Improving Literacy for Students with Disabilities


I have a heart for the struggling reader.  I enjoy sitting with a child and listening to them read.   I try to listen intently and not lose focus as the reader labors over each word.  I offer beginning and ending sounds to try to help the reader “sound out” each consonant and vowel.  It is pure joy when I hear a student who has picked at a word, sound by sound, finally be able to string the sounds together and read the word.

I have spent a lifetime teaching special education, eight years teaching students with disabilities and fifteen years coaching and teaching special education teachers.  In the middle of all the teaching, I spent 5 years working as a reading tutor.  Most of my teaching career has been spent working with students who have reading disabilities.  I was elated when I saw this article earlier in the week, U.S. Education Department Awards $4.4 Million to Improve Literacy and Education Outcomes for Students with Disabilities.  It is not always the case that throwing a lot money at something will make it better.  However, I think when you put a lot of money toward the right things, it can definitely help remedy the situation.

U.S. Secretary, John B. King, said “When we improve literacy skills for children with disabilities, including those with dyslexia, we are not just teaching them how to read, we are opening doors to a lifetime of more positive opportunities, such as improved academic skills, reduction in behavioral incidences, increased school completion, and lifelong learning, These awards will continue to address inclusion, equity and opportunity for all children, including those with disabilities.”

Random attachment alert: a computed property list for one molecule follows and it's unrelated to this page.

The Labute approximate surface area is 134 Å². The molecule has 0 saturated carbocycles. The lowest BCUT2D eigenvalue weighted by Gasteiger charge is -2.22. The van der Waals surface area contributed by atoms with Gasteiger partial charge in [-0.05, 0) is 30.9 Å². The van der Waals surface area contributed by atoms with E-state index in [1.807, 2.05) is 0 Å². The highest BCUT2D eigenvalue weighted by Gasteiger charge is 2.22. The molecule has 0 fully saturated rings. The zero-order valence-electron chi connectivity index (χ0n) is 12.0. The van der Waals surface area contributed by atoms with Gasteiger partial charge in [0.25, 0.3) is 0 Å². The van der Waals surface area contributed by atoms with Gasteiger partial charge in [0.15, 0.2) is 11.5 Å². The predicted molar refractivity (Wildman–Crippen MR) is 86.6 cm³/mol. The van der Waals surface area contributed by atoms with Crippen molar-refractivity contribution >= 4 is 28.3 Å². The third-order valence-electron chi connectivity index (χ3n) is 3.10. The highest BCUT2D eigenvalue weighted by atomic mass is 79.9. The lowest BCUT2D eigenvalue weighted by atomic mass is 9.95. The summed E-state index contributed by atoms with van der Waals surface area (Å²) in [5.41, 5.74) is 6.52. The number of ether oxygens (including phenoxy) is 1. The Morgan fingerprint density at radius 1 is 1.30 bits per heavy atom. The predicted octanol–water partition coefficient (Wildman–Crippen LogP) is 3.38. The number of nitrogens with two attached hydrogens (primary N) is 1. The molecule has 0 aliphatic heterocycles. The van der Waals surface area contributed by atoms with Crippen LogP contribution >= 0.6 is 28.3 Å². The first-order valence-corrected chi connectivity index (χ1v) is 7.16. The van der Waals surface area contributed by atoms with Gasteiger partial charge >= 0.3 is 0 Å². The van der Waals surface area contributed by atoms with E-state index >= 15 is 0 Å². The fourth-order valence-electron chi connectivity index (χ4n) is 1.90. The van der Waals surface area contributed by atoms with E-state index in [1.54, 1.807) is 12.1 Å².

The Office of Special Education gave several sizeable monetary awards.  The first award is to provide funds for a national center to support the literacy skills of students with reading disabilities.  The support center will work with states and school systems to use evidence based practices for students with disabilities.

The second award is to provide funding for a national center of intensive intervention.  Most students with reading difficulties have had them throughout their school careers.  The intervention center will try to provide systematic and intensive interventions for children with ongoing  reading disabilities to give them better opportunities for the future.

The last award is actually made up of three grants to develop model demonstration projects for English Language Learners who have learning disabilities in reading. These model demonstration projects will focus on Multi-Tier System of Supports or MTSS.  MTSS provides tiered support for all students who are at risk for failure, including students with disabilities.

As an experienced special educator, I am eager to see the data after the awards have been given and a renewed focus on literacy skills has been addressed.  The goal we all have for our students is to see them graduate, prepared for the future.  In the meantime, I will continue to support literacy skills instruction, provide interventions and make changes to instruction to ensure students with disabilities are able to read.  My heart will be with my struggling readers as I do everything in my power to provide better outcomes for students with disabilities.



One thought on “Improving Literacy for Students with Disabilities

  1. jlong450 October 12, 2016 / 7:21 pm

    I am in my last year of college pursuing special education and I agree with you in the sense of how important it is to prepare these students for the post schooling world. As I don’t have the experience you have in the classroom I do notice reading struggles for the time I have been in the classroom for pre-student teaching and such. When I did pre-student teaching for special education we had an assignment where we needed to perform and intervention and I decided to do an vocabulary intervention in hopes of creating better readers! Enjoyed the post!


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